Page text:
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Latin American and Iberian Collections at Stanford

PRESS RELEASE

Stanford University Libraries       
Stanford, California      
October 25, 2002

 
EXHIBITION: José Guadalupe Posada and the Taller de Gráfica Popular: Mexican Popular Prints

DATES: November 1, 2002 – March 15, 2003

CONTACT: Vanessa Kam, 650-723-9523, fax 650-723-8690; dvkam@sulmail.stanford.edu

The Stanford University Libraries, Department of Special Collections, is pleased to announce the exhibition José Guadalupe Posada and the Taller de Gráfica Popular: Mexican Popular Prints.   This show celebrates the work of two Mexican graphic art giants: Posada (1852–1913), perhaps best known for his calaveras (skeletal caricatures) that appear during the Día de los muertos (Day of the Dead) celebrations beginning each year on November 1, and artists of the Taller de Gráfica Popular (TGP, Workshop for Popular Graphic Art), which formed in 1937.  With an emphasis on documenting Posada’s influence on younger generations of artists working in post-Revolutionary Mexico, the exhibition will feature prints, broadsheets, posters, photographs, printing blocks, and rare illustrated books.  José Guadalupe Posada and the Taller de Gráfica Popular: Mexican Popular Prints will be on view at Stanford University’s Cecil H. Green Library, Peterson Gallery, second floor of the Bing Wing from November 1, 2002 through March 15, 2003. The exhibition is free and open to the public.

Born in the state of Aguascalientes, Mexico, Posada demonstrated an early talent for drawing, taught lithography, and made a living as an illustrator of magazines, books, and commercial products.  In 1888 he moved to Mexico City to join the printing shop of Antonio Vanegas Arroyo.  It is there that Posada produced thousands of illustrations for popular broadsheets, some dedicated to sensationalistic themes ranging from heinous murders to natural and man-made disasters, and others to daily life in turn-of-the-century Mexico.  Posada’s imagery was aimed at the urban working classes, shedding light on the struggles of the underdog and the downtrodden while exposing the habits of Mexico’s middle and upper class members to his sharp satirical wit.  Posada created the bulk of these broadsheets under the regime of the Mexican dictator Porfirio Díaz, keeping his satire in check to minimize the risk censorship or imprisonment.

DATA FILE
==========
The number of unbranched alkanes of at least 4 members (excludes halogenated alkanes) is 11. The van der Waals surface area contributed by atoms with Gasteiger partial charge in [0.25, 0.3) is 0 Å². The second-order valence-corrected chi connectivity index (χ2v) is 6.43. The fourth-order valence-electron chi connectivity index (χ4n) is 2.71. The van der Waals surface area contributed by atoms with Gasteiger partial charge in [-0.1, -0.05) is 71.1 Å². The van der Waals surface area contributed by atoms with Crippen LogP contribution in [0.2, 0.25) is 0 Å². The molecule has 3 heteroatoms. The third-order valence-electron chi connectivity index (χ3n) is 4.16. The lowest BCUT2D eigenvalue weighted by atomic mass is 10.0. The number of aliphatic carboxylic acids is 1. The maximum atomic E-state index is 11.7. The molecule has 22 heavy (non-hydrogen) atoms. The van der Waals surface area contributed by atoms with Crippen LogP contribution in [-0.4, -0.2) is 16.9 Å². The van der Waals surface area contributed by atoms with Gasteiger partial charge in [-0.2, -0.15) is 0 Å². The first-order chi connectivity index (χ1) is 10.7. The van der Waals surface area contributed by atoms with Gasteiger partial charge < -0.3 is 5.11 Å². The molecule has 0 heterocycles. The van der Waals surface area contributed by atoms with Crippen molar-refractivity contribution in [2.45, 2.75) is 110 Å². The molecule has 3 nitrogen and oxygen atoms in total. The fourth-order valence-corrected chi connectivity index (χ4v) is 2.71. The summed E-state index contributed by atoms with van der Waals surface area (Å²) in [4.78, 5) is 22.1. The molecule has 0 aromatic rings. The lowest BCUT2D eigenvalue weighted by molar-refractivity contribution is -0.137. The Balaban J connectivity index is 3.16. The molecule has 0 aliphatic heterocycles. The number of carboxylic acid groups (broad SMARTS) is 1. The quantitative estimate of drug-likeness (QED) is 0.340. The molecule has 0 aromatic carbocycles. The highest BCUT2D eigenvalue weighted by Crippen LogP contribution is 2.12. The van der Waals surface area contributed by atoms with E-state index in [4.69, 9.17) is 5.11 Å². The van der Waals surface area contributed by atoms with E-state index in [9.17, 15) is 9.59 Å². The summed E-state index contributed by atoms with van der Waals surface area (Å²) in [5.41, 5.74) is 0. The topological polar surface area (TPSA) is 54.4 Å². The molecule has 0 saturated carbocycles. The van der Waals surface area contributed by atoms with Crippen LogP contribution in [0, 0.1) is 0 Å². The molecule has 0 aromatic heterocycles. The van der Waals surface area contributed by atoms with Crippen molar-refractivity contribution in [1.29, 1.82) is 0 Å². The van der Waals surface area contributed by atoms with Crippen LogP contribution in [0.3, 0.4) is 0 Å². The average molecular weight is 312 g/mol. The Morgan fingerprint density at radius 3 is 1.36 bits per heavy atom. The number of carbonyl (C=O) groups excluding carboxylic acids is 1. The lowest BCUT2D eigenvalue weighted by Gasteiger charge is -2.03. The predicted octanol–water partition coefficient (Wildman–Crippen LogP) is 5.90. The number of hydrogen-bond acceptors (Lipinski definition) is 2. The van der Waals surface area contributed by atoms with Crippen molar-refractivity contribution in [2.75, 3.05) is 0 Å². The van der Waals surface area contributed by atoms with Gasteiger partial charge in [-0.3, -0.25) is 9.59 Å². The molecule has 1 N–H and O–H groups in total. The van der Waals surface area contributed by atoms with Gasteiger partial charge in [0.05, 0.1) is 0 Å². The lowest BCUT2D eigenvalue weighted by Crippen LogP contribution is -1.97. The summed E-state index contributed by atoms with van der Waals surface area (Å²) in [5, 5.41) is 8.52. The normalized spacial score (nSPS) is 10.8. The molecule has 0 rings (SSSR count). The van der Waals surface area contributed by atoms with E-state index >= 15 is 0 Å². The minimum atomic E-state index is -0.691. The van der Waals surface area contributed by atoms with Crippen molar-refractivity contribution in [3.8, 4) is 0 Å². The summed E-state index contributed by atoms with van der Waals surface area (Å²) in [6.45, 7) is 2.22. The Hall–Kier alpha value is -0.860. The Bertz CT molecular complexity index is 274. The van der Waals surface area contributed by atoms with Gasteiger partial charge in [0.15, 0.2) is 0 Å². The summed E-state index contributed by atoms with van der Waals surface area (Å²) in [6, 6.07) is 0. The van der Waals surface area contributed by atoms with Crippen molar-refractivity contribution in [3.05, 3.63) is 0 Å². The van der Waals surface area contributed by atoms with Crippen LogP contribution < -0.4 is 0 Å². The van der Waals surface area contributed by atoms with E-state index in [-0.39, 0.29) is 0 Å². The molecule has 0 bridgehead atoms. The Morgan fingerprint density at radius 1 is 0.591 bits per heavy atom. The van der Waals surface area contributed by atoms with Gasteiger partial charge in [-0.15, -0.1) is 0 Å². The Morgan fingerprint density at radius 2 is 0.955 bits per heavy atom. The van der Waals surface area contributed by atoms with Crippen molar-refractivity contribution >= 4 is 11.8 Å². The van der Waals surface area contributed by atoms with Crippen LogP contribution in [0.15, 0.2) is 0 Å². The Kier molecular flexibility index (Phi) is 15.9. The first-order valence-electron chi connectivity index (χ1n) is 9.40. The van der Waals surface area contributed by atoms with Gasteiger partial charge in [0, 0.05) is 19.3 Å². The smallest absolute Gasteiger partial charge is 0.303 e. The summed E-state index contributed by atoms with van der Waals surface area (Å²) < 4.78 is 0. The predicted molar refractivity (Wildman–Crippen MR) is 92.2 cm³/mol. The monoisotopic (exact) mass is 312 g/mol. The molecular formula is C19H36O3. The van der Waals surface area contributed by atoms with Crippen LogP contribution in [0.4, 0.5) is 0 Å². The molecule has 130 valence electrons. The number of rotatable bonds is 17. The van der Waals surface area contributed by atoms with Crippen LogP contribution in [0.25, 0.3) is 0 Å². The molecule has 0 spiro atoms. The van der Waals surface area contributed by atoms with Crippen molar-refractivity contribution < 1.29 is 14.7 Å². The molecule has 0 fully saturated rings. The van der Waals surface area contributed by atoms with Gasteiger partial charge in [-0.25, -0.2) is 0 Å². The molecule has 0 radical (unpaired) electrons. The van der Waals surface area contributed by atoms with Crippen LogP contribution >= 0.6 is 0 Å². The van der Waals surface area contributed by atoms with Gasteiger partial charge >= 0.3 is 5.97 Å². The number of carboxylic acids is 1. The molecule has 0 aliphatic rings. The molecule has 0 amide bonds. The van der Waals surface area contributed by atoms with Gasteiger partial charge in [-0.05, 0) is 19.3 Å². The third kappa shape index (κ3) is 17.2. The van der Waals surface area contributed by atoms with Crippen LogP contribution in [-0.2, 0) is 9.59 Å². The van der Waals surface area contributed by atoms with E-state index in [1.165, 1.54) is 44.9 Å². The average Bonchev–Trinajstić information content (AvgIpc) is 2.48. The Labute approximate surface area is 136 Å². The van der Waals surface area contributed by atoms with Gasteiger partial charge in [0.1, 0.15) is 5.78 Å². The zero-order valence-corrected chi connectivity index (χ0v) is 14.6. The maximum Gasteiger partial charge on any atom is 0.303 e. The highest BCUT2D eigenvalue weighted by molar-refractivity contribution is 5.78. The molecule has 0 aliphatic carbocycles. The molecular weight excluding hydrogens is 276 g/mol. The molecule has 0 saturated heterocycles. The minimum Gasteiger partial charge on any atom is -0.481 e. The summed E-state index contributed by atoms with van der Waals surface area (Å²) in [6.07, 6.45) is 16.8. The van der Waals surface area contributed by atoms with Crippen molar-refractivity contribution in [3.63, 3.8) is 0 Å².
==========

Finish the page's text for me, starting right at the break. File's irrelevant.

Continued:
Posada’s impact on the work of the TGP will be highlighted in the exhibition.  Several TGP artists acknowledged Posada as having a strong influence on their work, and were clearly inspired by his ability to reach the masses through the medium of printmaking and his unique, dramatic style of representing both extraordinary and ordinary elements of everyday life in Mexico. 

Founded in 1937 by Leopoldo Méndez and other members of a dissolved artists’ collective, the TGP used the graphic arts as a means of educating and raising the social and political consciousness of the largely uneducated rural working classes.  Artists of the TGP were political activists bound by a common allegiance to the social justice and agrarian reform goals of the Mexican Revolution.  TGP artists produced hundreds of prints, posters, handouts, and leaflets representing a myriad of political causes.  Included in the exhibition are striking images focused on denouncing fascism, imperialism, and the oppression of the peasant classes, and on promoting workers rights, literacy campaigns, and oil expropriation. 

PLEASE NOTE: Images to accompany this press release are available upon request.  For images, and further information about the exhibition, please contact Becky Fischbach at 650-725-1020 or via e-mail at efischba@stanford.edu

LOCATION: Peterson Gallery, Green Library
Bing Wing, Second Floor
Stanford University, Stanford, CA  

HOURS: Gallery hours from November 1 through December 13, 2002 and January 7 through March 15, 2003 are Monday through Saturday 10 am to 6 pm, Sunday 1 to 6 pm.  For library hours between December 14 and January 6, please call 650-723-9108.


Last modified: June 27, 2005
   
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